It was the voice of Super K that had thrilled me and the rest of my Cold War generation as we heard about the new policy of détente and what it meant for our psychology of fear and for the nuclear age. It was the voice that had stupefied, then exhilarated, my high school librarian and me as we listened to his words explaining his secret trip to China and its wonderful ramifications then made public–but as I stood there in the Louvre amidst the revelatory exhibits of Babylon, these thoughts and sensations passed almost as soon as they were conceived, and something darker and stronger, something much darker and much stronger, took their place.

I shuddered, and then I began to breathe again, and once more, I felt I existed, and existed undeniably in the Hall Napoléon.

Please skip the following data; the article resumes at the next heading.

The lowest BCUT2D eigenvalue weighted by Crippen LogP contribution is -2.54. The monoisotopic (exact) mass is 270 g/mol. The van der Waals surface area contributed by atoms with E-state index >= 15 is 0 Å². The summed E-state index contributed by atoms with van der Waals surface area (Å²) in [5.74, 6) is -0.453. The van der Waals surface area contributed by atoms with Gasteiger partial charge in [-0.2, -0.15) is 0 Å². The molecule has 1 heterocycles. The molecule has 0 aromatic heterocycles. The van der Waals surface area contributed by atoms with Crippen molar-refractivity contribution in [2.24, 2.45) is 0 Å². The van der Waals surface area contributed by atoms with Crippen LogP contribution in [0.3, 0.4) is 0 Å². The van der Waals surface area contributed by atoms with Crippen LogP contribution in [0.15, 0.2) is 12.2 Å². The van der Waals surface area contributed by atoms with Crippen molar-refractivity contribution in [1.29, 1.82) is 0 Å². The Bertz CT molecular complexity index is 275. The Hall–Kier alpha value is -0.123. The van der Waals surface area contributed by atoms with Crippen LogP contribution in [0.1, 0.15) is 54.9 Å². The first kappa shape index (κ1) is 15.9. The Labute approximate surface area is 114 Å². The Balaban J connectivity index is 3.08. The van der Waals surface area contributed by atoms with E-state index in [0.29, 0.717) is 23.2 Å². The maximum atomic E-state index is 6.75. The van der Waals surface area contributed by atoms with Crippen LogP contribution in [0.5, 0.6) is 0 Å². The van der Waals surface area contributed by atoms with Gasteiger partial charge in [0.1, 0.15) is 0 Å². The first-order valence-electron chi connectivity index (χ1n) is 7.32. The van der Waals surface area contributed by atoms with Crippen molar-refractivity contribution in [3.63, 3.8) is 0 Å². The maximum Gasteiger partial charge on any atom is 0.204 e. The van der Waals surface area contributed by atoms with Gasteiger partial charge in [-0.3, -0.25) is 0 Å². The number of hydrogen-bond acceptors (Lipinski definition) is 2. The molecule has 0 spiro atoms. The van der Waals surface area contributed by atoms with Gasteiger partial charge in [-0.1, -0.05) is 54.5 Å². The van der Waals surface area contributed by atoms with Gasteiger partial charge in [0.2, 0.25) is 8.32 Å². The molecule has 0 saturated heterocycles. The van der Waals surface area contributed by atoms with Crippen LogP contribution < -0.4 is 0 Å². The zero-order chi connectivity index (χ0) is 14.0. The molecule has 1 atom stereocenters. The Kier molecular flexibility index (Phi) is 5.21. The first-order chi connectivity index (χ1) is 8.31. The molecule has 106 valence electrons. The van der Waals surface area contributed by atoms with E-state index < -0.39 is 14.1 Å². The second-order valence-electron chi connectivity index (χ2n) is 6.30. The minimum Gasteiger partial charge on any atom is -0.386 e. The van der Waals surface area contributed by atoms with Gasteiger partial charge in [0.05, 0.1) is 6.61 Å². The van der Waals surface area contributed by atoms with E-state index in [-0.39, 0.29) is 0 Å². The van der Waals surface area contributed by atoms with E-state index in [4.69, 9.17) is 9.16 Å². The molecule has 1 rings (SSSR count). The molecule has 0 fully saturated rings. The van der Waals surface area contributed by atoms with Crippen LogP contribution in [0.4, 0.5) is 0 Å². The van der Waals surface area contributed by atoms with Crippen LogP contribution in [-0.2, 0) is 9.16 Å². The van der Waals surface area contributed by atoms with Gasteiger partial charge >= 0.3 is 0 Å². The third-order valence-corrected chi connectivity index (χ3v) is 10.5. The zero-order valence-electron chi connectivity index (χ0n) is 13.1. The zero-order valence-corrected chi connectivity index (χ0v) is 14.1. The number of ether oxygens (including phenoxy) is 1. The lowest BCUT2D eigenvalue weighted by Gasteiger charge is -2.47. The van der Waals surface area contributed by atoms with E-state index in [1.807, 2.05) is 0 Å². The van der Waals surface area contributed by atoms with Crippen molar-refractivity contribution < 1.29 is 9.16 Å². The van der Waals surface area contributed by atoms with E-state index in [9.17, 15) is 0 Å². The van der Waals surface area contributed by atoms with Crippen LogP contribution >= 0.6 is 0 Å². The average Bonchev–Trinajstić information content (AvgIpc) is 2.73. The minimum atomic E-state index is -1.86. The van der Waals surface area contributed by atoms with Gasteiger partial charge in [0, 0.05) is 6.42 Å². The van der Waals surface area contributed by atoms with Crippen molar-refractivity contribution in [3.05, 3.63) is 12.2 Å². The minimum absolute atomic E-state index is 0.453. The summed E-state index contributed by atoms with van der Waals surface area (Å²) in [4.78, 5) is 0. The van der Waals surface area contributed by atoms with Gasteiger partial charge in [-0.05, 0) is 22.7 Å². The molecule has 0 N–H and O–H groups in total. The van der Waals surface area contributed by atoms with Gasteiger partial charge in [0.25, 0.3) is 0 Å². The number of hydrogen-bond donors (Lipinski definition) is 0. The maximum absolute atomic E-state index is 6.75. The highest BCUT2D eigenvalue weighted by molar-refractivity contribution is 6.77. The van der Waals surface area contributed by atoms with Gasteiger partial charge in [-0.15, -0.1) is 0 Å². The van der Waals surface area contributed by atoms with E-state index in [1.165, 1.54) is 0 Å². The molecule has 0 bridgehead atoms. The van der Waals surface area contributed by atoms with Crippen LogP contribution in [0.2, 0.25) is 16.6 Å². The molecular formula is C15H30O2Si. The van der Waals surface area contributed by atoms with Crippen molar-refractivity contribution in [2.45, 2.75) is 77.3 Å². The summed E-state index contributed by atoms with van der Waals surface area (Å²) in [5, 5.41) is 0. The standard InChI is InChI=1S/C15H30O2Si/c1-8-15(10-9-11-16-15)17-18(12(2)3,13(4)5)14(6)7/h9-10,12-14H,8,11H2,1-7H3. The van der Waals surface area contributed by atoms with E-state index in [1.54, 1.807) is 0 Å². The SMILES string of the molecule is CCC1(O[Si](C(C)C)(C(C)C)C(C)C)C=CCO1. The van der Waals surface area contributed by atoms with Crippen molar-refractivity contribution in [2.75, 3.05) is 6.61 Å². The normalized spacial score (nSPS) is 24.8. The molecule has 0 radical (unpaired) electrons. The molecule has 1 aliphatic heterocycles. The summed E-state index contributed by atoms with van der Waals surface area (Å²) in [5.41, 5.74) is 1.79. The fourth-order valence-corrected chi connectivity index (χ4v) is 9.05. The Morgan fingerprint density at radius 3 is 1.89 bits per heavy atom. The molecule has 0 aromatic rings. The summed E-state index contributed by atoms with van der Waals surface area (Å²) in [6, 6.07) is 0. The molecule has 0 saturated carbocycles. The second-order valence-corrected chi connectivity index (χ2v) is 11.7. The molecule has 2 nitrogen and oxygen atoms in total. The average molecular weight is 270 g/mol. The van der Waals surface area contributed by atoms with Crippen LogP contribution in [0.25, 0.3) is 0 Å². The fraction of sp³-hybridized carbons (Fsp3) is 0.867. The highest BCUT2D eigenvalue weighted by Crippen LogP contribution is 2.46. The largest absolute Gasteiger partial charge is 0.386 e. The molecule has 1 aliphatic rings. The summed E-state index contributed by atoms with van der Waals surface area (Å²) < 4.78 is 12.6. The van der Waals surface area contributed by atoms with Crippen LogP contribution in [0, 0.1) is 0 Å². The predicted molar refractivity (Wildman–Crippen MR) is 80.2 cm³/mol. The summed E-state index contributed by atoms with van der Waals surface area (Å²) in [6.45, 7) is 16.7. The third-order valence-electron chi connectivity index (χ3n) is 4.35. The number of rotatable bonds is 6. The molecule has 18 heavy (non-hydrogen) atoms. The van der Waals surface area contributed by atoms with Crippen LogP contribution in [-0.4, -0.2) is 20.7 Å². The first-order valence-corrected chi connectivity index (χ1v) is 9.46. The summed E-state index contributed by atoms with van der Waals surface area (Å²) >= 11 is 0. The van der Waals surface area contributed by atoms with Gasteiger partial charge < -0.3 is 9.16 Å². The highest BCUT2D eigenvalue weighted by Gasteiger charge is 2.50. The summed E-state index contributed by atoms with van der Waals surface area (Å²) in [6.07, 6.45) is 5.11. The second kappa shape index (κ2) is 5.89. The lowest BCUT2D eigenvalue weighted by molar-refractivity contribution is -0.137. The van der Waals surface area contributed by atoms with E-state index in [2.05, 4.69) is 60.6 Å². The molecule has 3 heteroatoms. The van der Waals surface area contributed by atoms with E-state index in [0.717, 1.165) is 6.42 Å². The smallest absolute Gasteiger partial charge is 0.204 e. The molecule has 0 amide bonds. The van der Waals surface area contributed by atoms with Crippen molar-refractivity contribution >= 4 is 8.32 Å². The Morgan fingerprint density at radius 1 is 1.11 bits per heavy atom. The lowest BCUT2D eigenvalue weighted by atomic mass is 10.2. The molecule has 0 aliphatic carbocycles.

I could hear, but not see, Henry Kissinger. To do that, I would need to move further along the dimly-lit corridor and turn the corner into the exhibit.

I forced myself to walk slowly, sure-footedly, and as I did, as I drew ever closer to his voice. A tumult of anticipation swirled within me. My heart pounded and pounded. My eyes widened. My breathing grew increasing shallow and quick, just as it had when I killed my first deer. I turned the corner.

Six figures came into view, two of which I recognized immediately: Henry Kissinger and his wife, Nancy Macginnes. They stood close to the exhibit containing the Frank Lloyd Wright depiction of Haroun al-Rachid atop the minaret. The light, very bright in front of the exhibit, illumined all six persons.

Closest to the glass case stood a curator from the Louvre, a woman of a certain age, tastefully dressed.

Henry Kissinger had assumed a position directly in the center of the exhibit and close to the glass.

To Kissinger’s left stood a bodyguard, another to his right, and one to his rear, each within an arm’s length of him. The bodyguards, all dressed identically in navy blue suits, were of the same size and build. Just beyond the triangle of bodyguards, and behind and to Kissinger’s left, stood his tall wife. The curator I saw just beyond the triangle of bodyguards and to Kissinger’s front and right. All appeared to be relaxed, except the curator.